After the bike leg and the start of the new day, we managed to grab some sleep, some ‘proper’ food from our transition bags and feel the buzz that comes with the success of some very tricky navigation in the tussock and bracken-covered hills. We were together again, and moving forwards with purpose. In our first kayak leg, which was under the full moon and illuminated clouds above Coniston, we had realised that Barney was struggling in the kayak. His mood had plummeted to new lows. We therefore made a decision on the big Windermere kayak leg to cut the furthest checkpoint and head straight for shore and the next short bike. This was a decision well made and despite the rain that had set in, we smiled and shared jokes as we ate hot bacon rolls waiting for the ferry.

 

Terrex favourite kit

 

The make or break point of the race was the long trek, which took us into our second night on the course. The trek started and finished in Langdale. We set off in bright sunshine, the earlier rain having cleared, but knowing the mountains we packed plenty of warm gear, spare hats, gloves and full waterproofs. With trekking poles strapped to each wrist we set off up the crooked steps towards the scramble up Pavey Ark. The views were fantastic. The fells were green and soft, like there was Vaseline on the lens, and the tarns around us were peaceful, calm and reflected the steely grey light of the fading day.

 

Nightfall caught up with us as we were picking our way precariously around Great Gable beneath Napes Needle on our way to a far flung check point. At a similar time, a fine mist of rain filled the air. We then had a steep climb all the way up the side of Scafell and by the time we reached the top, we were cold, battered, exhausted and a little freaked out. Taking a bearing from the summit, we should have hit the next checkpoint within a few hundred metres, but there was zero visibility in the cloud and rain and we were slipping constantly on sharp, slick granite rocks. We could not find the tarn. Andy reflected that “in hindsight we should have all got in the group shelter and eaten some food. We were wearing waterproof mittens because it was so wet and cold and we hadn’t been fuelling properly. We should have waited an hour, taken stock, warmed up and then gone out to find it. Missing that checkpoint changed our race”.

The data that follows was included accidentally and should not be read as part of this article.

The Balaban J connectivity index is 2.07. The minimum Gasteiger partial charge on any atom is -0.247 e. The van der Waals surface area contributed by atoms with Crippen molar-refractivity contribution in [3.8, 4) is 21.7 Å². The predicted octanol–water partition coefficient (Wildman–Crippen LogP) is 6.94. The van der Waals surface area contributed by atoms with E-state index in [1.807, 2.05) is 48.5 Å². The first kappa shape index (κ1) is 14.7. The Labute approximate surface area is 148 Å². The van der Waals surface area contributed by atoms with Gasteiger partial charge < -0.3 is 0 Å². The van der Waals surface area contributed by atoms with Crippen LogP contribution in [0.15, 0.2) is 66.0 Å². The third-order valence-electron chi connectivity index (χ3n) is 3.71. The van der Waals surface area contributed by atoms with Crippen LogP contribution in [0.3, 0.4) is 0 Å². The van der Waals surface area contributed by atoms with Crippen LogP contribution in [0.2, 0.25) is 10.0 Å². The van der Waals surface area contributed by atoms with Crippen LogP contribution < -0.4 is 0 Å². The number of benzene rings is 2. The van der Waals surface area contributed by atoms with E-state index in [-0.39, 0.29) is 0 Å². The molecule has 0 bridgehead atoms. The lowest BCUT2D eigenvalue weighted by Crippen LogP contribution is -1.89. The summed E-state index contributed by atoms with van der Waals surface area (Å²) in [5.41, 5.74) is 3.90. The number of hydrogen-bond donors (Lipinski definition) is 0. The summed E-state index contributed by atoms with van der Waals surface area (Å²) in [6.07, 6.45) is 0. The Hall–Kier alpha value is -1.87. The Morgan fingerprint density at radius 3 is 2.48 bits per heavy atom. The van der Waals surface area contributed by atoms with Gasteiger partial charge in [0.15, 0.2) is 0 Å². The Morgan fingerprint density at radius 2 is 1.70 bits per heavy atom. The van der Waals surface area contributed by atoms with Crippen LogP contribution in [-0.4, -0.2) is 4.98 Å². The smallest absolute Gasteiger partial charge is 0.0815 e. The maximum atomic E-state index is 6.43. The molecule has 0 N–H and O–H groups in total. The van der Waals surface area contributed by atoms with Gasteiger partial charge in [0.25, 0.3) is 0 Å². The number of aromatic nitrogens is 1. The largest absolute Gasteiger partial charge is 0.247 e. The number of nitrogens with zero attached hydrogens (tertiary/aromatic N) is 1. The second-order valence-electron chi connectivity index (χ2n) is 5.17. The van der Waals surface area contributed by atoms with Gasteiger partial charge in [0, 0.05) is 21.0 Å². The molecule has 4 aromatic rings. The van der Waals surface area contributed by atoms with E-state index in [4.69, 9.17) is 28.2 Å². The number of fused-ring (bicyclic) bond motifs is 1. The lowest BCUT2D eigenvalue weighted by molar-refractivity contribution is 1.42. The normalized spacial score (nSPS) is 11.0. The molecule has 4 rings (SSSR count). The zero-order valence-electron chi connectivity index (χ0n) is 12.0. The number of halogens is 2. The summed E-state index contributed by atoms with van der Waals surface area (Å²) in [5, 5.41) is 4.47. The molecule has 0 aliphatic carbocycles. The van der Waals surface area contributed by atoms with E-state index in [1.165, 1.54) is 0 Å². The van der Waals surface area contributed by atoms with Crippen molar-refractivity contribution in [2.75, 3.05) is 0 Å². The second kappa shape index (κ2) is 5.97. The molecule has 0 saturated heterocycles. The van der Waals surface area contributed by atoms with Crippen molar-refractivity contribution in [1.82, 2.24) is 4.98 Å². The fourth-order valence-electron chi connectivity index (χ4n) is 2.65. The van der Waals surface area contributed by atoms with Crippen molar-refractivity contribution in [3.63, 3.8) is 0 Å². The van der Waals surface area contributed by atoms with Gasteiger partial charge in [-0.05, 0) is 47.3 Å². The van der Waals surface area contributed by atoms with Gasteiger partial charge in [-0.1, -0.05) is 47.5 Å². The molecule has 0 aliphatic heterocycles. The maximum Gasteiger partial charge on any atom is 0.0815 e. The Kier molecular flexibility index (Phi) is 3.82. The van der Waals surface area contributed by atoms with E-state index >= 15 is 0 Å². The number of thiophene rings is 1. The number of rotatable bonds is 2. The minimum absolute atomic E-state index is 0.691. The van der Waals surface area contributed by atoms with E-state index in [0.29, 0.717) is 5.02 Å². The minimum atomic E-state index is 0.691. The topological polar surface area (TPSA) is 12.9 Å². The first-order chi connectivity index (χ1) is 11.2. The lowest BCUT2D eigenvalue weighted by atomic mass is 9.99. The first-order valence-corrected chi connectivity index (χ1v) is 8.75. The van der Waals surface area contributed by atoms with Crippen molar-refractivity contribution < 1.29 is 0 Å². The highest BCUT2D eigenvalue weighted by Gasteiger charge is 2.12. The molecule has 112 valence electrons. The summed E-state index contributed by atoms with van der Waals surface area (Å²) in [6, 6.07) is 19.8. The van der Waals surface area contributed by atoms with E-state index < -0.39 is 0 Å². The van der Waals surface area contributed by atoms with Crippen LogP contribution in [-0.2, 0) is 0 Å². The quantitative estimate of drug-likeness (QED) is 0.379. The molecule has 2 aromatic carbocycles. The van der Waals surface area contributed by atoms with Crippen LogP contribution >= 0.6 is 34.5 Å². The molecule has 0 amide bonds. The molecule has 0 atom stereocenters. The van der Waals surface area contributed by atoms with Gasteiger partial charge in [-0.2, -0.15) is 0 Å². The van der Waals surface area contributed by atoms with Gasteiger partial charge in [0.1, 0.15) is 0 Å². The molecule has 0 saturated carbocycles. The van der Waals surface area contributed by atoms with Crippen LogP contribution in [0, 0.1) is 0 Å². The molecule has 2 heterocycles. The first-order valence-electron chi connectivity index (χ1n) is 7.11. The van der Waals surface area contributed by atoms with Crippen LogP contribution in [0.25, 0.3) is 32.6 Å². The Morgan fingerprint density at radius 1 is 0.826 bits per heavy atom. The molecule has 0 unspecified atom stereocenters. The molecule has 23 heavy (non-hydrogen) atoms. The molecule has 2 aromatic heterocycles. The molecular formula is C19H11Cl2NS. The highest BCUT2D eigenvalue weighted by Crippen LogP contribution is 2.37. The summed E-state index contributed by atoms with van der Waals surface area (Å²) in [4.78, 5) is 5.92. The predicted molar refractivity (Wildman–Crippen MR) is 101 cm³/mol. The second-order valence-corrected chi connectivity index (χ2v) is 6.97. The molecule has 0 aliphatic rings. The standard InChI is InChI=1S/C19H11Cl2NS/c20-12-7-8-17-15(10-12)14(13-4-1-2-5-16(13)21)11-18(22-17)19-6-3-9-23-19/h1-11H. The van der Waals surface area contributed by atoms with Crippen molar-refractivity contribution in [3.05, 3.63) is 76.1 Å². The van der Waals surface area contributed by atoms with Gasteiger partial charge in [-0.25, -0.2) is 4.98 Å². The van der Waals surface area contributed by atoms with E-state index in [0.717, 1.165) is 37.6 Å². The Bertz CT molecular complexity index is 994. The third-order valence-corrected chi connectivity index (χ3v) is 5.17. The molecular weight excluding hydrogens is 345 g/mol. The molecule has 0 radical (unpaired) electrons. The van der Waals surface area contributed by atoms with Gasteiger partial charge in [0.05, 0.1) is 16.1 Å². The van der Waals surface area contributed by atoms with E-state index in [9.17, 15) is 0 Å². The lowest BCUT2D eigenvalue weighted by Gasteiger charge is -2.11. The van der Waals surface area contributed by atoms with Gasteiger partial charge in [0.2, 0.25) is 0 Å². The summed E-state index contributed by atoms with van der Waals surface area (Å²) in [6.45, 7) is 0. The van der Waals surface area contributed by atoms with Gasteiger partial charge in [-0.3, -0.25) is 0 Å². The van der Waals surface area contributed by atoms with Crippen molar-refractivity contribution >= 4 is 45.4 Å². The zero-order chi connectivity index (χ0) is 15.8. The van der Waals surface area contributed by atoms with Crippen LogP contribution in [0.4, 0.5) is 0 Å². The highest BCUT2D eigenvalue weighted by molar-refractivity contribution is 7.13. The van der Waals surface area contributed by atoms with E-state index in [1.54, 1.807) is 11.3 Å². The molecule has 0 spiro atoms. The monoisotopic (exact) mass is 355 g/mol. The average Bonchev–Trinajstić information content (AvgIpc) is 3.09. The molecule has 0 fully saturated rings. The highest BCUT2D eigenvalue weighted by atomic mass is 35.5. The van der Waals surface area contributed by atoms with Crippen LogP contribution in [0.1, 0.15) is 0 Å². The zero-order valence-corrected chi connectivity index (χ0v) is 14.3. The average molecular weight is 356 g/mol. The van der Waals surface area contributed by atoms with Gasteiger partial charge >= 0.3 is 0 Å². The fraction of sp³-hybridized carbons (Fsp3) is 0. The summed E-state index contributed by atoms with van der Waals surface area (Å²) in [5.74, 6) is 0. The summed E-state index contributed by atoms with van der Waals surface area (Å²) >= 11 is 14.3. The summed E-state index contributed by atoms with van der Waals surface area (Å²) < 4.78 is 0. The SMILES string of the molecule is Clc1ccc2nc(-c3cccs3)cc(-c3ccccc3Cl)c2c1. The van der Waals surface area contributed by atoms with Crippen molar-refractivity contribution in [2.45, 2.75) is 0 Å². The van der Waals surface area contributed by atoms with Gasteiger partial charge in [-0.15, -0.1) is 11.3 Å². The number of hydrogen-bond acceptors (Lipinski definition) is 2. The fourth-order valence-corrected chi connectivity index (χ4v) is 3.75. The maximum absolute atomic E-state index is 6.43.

Instead of hunting around in the rain for the checkpoint we decided to skip it and head straight for the top of the big abseil. However, we realised we were on the top of a series of crags and cliffs and the abseil was somewhere below us. Without any visibility, we decided that the combination of sleep deprivation, slippery rock and tired bodies could end very badly and we made the choice to get off the mountains and get back down to the Langdale transition. That took hours, but eventually we were down and safe.

 

Walking down the road into transition, in the new daylight and with the cloud-shrouded mountains behind us, we looked around at each other to assess the damage our night on the hill had caused. I had been very cold but had warmed up; Steve looked glum; Andy looked relieved. Barney, however, looked pale with red-ringed eyes. He was shuffling twenty metres behind us and would not join in with any team banter or discussions. I offered him some food and he just shook his head. Later he admitted he did not want to go on; could not go on. His feet were swollen and sore and he had not had appropriate clothes for the mountains, had been very cold and wasted a lot of energy.

 

This was the crux of our race. Do we let him give up and carry on as a three, or pull together and get him through? That moment the whole focus of our race changed and it became about getting to the finish intact. Back at transition we bundled Barney into dry clothes, got him in a tent and gave him some pain killers. We told him we’d wake him up in two hours with a bacon roll from the nearby pub and then we’d get back on our bikes - end of discussion.

 

Terrex food

 

That bike leg was no push over, either, although the rain storms had passed and it was sunny again and hot. After a fast start, we pushed our bikes up over High Street and although Barney’s mood was dropping again, he had a steely determination on his face and I knew we would make it to the end. Andy admitted that “once we had got Barney moving again, I knew we would finish. That must have been so tough for him but he got up and got on with it. Nothing would be as hard again”. The descent off High Street was flowing and fun and Steve and I enjoyed playing around in the singletrack, manualling over the wheel catchers and switching from rut to rut, vying for the best line.